In 1968, McBride also arranged for the Crystal Tower to record six songs in the Chicago studio of jingle producer Dick Marx (father of late-80s pop star Richard Marx). Nothing ever became of those tapes, but Griparis suspects other people managed to hear them somehow. “Two years later, Chicago releases ‘Make Me Smile,’ which seems to borrow heavily from my ‘Lost Ellen’ from the Crystal Tower sessions,” he says. “Coincidence?”
In late 1969 (or possibly early 1970) the Crystal Tower dissolved and regrouped as Trilogy, with Thom Richards replacing Branshaw on bass. They promptly recorded an album at RCA Studios in Chicago, adding acoustic tracks laid down at Ter-Mar Studios. Engineer Brian Christian and producer Pat McBride (from the New Colony Six) mixed it at RCA late at night, and Griparis was the only member who stuck around for that step. “Bob and Mack had taken off with two pretty girls,” he says. “I’m amazed that the mix was decent, given how exhausted we were.”
The sole Trilogy album, I’m Beginning to Feel It, came out in 1970, and it’s an excellent mix of harmonious and heady folk rock (“Three Blind Minds,” “The Royal Shut”) and heavy countrified rock (“I’m Beginning to Feel It,” “Thought #2 / Removing Myself”). It sounds a little like west-coast bands such as Moby Grape and CSNY, which made it stand out in Chicago. Mercury chose the title track and “Red Wine” as the first two singles, but the latter was promptly pulled from radio thanks to a national crackdown on songs referencing drugs or alcohol. The LP and the singles sank without a trace.
“Mercury Records hardly bothered to promote us,” Griparis says. “They were more interested in breaking Buddy Miles and Rod Stewart. Years later, Robin McBride told me, ‘We really blew it with you guys!'”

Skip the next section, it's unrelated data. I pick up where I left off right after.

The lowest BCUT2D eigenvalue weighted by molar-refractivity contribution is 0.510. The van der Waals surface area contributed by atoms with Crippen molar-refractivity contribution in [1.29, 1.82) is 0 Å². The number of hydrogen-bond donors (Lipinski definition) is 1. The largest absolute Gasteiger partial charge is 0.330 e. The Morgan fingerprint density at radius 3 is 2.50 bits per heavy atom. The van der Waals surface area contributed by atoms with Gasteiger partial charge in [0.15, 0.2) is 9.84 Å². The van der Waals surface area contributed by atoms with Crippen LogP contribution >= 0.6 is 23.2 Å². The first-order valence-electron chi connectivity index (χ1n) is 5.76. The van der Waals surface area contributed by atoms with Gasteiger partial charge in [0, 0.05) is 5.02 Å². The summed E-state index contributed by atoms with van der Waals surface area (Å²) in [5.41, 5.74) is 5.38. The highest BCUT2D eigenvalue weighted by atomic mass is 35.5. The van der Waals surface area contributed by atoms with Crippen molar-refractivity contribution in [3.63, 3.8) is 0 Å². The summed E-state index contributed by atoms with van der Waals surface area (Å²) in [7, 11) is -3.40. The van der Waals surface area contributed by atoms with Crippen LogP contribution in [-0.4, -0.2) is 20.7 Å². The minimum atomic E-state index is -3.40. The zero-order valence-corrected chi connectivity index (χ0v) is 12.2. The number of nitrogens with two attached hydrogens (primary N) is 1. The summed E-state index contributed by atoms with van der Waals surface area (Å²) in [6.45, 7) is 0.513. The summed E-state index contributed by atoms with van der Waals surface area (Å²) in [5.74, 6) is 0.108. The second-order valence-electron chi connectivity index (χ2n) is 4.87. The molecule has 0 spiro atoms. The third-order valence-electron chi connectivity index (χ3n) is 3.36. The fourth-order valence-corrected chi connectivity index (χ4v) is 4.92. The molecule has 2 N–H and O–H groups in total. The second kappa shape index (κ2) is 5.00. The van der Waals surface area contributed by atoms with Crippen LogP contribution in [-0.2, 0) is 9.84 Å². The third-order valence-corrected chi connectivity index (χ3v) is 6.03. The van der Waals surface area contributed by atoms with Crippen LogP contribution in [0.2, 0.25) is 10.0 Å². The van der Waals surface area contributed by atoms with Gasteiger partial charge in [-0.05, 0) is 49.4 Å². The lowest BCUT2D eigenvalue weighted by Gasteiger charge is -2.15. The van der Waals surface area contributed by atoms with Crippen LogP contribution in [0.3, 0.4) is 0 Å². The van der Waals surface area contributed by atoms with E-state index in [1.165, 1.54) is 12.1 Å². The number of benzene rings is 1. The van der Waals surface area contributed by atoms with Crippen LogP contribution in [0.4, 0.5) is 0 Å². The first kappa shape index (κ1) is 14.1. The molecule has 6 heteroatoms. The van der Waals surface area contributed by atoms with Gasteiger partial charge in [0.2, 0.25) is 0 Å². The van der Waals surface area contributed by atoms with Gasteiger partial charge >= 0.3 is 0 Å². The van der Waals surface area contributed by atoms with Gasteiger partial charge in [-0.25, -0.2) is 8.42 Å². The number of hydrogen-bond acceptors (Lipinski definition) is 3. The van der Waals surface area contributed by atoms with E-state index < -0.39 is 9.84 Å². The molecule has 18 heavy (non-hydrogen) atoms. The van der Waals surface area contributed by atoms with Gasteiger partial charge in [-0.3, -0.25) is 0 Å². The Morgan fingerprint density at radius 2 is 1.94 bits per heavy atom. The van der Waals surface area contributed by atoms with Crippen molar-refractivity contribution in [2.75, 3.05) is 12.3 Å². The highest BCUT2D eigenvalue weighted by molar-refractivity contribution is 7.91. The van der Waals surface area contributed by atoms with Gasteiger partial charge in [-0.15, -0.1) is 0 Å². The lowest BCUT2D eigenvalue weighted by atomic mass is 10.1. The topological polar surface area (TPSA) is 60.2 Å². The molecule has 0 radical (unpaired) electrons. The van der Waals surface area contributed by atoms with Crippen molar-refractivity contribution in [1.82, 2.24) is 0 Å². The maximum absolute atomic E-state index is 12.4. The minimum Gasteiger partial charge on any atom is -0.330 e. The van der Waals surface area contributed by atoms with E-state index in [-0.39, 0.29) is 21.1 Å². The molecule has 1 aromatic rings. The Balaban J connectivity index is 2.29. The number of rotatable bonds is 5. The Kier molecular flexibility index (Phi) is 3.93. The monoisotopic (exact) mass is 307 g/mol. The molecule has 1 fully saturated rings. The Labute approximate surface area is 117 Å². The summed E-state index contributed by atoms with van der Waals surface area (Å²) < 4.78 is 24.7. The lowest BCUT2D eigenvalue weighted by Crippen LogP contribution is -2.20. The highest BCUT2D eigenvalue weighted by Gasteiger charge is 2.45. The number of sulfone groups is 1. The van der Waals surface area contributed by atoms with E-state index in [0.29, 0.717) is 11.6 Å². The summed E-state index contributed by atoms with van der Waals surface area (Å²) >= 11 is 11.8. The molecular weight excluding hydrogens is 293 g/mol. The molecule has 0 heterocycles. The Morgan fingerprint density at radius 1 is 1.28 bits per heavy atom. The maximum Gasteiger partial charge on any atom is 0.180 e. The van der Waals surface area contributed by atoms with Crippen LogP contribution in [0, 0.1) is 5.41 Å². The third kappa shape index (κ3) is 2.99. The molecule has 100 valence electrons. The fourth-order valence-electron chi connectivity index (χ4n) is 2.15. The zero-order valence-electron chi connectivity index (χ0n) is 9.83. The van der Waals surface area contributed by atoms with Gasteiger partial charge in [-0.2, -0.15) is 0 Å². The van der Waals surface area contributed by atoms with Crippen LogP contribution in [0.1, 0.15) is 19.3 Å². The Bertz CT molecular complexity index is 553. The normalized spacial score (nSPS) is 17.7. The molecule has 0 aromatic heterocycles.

The band soon fell apart. Pershey had left right after the sessions, before the album even came out, moving to Minneapolis to join heavy psych act Lightning (formerly White Lightning, with members of the Litter). He was replaced for the remaining Trilogy gigs by Rick Barr, who now drums with the reconstituted version of the New Colony Six. Pershey would later move to Los Angeles and play in Olivia Newton-John’s band.
Wilson joined a string of groups in Nashville, and in 1999 he wrote lyrics for a few songs on Griparis’s first solo record, Love in Lincoln Park. He retired in 2012 from his job as principal at the Nashville School of the Arts, but he continues to gig in the cover band Timeline. McCann has worked for decades in hotel catering in Orange County, California.
Griparis joined Stronghold immediately after Trilogy split, then moved on to the New Colony Six, adding guitar and lead vocals to the original band’s final two singles between 1972 and ’74. In 1975 he also joined the Olivia Newton-John band, sticking with that gig till ’78, and the following year he backed Demis Roussos, formerly of Aphrodite’s Child.
In 1983 Griparis went solo, developing a musical comedy act that includes tons of impressions. He has a successful career to this day, and in one of his most popular shows he recounts the early history of rock by impersonating dozens of musicians from the 1940s through the ’60s—coming full circle back to the music he fell in love with as a kid. v
The radio version of the Secret History of Chicago Music airs on Outside the Loop on WGN Radio 720 AM, Saturdays at 6 AM with host Mike Stephen. Past shows are archived here.